Auckland_Dome House_Geodesic_5 Auckland_Dome House_Geodesic_6 Auckland_Dome House_Geodesic_7 Auckland_Dome House_Geodesic_8 Auckland_Dome House_Geodesic_9 Auckland_Dome House_Geodesic_2

Via: Stuff

  • Don

    These types of structures are far from new or even revolutionary. You could get plans for a dome house fabricated from triangle panels years ago from Popular Mechanics magazine. Also there is a company in Idaho (Dome Technologies believe it is) that has been putting up dome homes and large commercial structures for a long time. These structures will survive about anything that nature can throw at them.

  Subscribe to HEXAPOLIS

To join over 1,100 of our dedicated subscribers, simply provide your email address:


ps_menu_class_0
ps_menu_class_1
ps_menu_class_2
ps_menu_class_3
ps_menu_class_4
ps_menu_class_5
ps_menu_class_6

Let’s raise our hats to the unique Dome House with its assembled set of ‘triangles’

Last month, we talked about New Zealand’s nature-inspired church built entirely from trees and plants. Well, this time around, the organic scope makes way for man-made wonderment in the form of the Dome House, located within a Paremoremo property (by the outskirts of Auckland). On closer inspection, one could identify the individual pieces of triangular panels that make up this geodesic dome. These were cut and assembled on-site (within a week), thus resulting in a purpose-built structure that fitted with the available floor and wall spaces. And as time is witness, the fabricated dwelling does hint at an engineering marvel of sorts, with the house surviving for almost 30 years while still maintaining its structural integrity.

Auckland_Dome House_Geodesic_3

Interestingly, there is more to the Dome House than just its architectural uniqueness – and much of it relates to its inhabitants. That is because the 2,023 sq m (or 21,700 sq ft) geodesic dwelling was the home to late Helen ‘Twink’ McCabe and her partner Noel Fuller. ‘Twink’ McCabe was known for her dedication to cats, and as such even introduced two new cat breeds to New Zealand: ocicat and munchkin cat. This feline ambit is quite appropriately demonstrated by a boutique cattery that is situated next-door to the Dome House.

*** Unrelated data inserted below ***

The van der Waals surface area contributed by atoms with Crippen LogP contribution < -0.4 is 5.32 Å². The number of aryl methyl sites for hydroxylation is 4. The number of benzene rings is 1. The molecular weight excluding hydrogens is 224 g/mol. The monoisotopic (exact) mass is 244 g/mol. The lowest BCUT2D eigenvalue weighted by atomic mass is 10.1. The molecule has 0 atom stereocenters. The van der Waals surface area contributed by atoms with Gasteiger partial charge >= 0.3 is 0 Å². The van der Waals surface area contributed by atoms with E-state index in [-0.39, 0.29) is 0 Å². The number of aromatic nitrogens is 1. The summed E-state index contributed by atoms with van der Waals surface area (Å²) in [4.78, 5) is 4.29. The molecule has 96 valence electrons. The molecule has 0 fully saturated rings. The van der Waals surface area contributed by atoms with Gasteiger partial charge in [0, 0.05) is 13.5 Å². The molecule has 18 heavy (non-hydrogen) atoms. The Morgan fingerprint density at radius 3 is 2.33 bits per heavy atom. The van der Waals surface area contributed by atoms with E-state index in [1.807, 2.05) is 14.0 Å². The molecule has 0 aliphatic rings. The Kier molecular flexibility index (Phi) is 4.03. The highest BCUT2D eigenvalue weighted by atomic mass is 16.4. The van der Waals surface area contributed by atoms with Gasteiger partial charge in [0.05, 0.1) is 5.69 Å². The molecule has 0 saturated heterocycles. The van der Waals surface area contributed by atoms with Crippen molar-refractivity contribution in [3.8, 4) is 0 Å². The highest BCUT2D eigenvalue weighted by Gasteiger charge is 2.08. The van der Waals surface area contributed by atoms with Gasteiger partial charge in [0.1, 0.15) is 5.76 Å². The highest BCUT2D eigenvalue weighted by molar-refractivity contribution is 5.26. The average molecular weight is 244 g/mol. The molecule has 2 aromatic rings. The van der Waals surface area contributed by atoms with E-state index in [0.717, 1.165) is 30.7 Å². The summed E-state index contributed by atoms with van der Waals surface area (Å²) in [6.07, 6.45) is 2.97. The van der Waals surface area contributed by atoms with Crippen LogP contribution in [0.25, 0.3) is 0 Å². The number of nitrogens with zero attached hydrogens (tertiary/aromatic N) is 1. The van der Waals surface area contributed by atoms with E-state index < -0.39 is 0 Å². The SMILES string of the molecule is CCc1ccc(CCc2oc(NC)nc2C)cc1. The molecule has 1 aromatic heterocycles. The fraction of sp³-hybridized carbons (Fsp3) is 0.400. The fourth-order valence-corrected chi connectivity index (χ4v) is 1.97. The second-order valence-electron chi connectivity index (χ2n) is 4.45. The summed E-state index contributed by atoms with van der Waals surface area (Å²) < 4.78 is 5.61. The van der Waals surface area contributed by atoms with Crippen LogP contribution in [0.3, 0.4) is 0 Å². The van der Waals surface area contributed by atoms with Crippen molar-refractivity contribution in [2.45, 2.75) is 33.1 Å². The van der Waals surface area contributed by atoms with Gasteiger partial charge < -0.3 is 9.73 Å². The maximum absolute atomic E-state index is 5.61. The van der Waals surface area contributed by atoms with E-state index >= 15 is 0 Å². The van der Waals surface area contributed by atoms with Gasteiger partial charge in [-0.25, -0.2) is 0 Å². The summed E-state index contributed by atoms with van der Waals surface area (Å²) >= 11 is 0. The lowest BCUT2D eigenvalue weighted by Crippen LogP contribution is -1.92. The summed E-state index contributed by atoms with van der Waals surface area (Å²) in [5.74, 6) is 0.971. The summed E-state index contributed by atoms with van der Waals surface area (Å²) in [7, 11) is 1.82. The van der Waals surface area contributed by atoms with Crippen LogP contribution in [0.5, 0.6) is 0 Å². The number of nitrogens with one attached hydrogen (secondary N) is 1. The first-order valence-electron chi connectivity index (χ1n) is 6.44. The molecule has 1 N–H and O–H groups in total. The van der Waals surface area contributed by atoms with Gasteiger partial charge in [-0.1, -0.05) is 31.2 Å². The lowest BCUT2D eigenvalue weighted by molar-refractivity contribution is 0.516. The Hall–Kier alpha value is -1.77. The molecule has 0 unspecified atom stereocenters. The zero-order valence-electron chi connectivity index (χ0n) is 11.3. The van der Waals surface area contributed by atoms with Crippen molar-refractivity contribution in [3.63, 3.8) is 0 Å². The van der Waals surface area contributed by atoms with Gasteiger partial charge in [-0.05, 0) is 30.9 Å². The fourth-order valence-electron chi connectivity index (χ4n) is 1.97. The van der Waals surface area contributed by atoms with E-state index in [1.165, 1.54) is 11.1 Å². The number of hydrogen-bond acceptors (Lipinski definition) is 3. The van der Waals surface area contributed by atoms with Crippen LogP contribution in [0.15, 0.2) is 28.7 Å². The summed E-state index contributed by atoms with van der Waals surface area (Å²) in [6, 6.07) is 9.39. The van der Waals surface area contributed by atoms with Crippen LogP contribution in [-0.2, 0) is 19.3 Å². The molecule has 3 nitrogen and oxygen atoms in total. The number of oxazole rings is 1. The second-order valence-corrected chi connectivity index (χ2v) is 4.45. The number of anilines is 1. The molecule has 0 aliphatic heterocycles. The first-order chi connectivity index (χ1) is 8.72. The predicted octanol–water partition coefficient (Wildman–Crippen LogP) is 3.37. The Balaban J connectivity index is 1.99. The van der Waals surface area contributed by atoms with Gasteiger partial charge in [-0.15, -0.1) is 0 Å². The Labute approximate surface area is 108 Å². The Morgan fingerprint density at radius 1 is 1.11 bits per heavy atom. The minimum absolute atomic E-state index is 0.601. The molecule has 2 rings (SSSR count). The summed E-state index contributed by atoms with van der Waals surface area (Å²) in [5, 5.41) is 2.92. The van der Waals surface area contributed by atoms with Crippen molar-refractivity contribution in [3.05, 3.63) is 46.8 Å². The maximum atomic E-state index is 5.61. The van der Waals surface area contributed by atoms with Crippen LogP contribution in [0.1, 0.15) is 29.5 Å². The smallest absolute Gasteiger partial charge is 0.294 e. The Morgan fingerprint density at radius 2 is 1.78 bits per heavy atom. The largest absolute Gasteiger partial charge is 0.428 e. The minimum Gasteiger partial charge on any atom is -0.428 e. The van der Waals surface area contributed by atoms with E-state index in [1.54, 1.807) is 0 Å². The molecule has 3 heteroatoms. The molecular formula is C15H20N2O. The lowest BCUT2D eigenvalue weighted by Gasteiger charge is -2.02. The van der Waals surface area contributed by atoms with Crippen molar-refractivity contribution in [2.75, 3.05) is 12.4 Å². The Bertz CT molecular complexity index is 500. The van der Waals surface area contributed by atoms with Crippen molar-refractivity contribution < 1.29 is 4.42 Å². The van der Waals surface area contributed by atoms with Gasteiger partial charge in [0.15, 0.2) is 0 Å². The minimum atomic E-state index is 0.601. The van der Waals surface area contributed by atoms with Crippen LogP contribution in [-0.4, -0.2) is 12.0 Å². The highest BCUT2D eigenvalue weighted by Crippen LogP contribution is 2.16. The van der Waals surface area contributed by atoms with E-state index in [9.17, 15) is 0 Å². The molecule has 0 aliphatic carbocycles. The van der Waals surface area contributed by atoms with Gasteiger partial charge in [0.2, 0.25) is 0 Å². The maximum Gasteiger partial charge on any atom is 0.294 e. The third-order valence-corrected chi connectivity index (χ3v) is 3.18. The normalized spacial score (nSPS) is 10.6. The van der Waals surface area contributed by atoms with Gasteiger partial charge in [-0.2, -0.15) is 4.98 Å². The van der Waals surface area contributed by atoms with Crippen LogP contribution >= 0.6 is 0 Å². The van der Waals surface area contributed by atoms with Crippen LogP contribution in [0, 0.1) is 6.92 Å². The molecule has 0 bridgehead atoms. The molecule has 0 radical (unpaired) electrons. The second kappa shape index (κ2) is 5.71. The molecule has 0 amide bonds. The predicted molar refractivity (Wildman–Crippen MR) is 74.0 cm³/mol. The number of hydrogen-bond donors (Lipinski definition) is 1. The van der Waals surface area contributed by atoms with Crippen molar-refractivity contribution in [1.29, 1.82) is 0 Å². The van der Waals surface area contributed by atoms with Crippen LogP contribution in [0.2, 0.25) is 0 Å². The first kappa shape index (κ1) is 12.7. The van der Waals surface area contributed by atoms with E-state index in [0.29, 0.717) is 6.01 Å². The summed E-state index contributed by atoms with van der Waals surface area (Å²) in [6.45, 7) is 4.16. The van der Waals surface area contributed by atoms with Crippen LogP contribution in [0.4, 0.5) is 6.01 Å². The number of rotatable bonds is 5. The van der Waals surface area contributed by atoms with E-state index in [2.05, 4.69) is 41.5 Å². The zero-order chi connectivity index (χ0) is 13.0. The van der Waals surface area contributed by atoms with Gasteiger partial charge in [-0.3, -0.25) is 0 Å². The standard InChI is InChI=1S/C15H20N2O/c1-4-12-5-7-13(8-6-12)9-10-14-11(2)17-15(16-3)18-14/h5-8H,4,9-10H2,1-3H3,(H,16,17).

Auckland_Dome House_Geodesic_4

Now, as for the current state of the Dome House, the residence is already sold to a new owner, by probably fetching a good price with its plywood exterior (complemented by a rimu interior) and fascinating form. And in case you are wondering about the interior design, do take a gander at some of the images below that aptly showcase the finesse of the previous home-owners.

Auckland_Dome House_Geodesic_5 Auckland_Dome House_Geodesic_6 Auckland_Dome House_Geodesic_7 Auckland_Dome House_Geodesic_8 Auckland_Dome House_Geodesic_9 Auckland_Dome House_Geodesic_2

Via: Stuff

  1. Don says:

    These types of structures are far from new or even revolutionary. You could get plans for a dome house fabricated from triangle panels years ago from Popular Mechanics magazine. Also there is a company in Idaho (Dome Technologies believe it is) that has been putting up dome homes and large commercial structures for a long time. These structures will survive about anything that nature can throw at them.

Comments are closed.

  Subscribe to HEXAPOLIS

To join over 1,100 of our dedicated subscribers, simply provide your email address: